TED Senior Fellow Kyra Gaunt is a digital ethnomusicologist illuminating the prevalence of gender-based exploitation and violence against marginalized girls in digital spaces.

Why you should listen

Kyra Gaunt's book, The Games Black Girls Play: Learning the Ropes from Double-Dutch to Hip-Hop, published by NYU Press, won of the 2007 Alan Merriam Book Prize awarded by The Society for Ethnomusicology, which contributed to the emergence of black girlhood studies and hip-hop feminism. It also inspired a work by fellow TED Fellow Camille A. Brown, BLACK GIRL: Linguistic Play, which was nominated for a 2016 Bessie Award for Outstanding Production.

Gaunt's articles have appeared in Musical Quarterly, The Journal for Popular Music Studies and Parcours anthropologiques, and she has contributed chapters to I Was Born to Use Mics: Listening to Nas’ Illmatic and The Hip-hop & Obama Reader, among other publications.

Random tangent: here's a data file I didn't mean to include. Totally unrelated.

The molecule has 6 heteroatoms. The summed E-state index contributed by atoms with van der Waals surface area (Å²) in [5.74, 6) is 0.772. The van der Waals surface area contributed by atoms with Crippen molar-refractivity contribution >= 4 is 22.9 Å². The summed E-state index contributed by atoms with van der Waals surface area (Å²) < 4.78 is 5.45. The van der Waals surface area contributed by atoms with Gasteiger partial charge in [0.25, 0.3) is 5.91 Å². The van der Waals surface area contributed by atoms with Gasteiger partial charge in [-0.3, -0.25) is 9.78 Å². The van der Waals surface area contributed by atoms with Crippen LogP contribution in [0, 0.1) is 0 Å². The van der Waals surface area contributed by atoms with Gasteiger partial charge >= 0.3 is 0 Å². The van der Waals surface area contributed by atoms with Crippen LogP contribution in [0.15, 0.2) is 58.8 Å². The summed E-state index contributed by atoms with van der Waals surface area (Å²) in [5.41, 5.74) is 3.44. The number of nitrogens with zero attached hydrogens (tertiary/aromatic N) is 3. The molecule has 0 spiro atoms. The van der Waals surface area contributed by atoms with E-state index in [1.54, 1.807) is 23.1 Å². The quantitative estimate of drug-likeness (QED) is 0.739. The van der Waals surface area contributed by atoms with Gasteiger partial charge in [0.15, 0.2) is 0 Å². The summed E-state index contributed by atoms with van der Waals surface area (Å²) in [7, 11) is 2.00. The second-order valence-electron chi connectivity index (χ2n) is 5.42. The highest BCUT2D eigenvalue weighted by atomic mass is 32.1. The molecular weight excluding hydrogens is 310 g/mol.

Gaunt's scholarship has been funded by The Ford Foundation and the National Endowment for the Humanities and is a nationally- and internationally-recognized speaker. She also is a certified expert witness in federal and state cases on the unintended consequences of social media. She also continues to perform and record as a classically-trained, jazz vocalist and R&B singer-songwriter. Her original compositions are available on Be the True Revolution.

Kyra Gaunt’s TED talk

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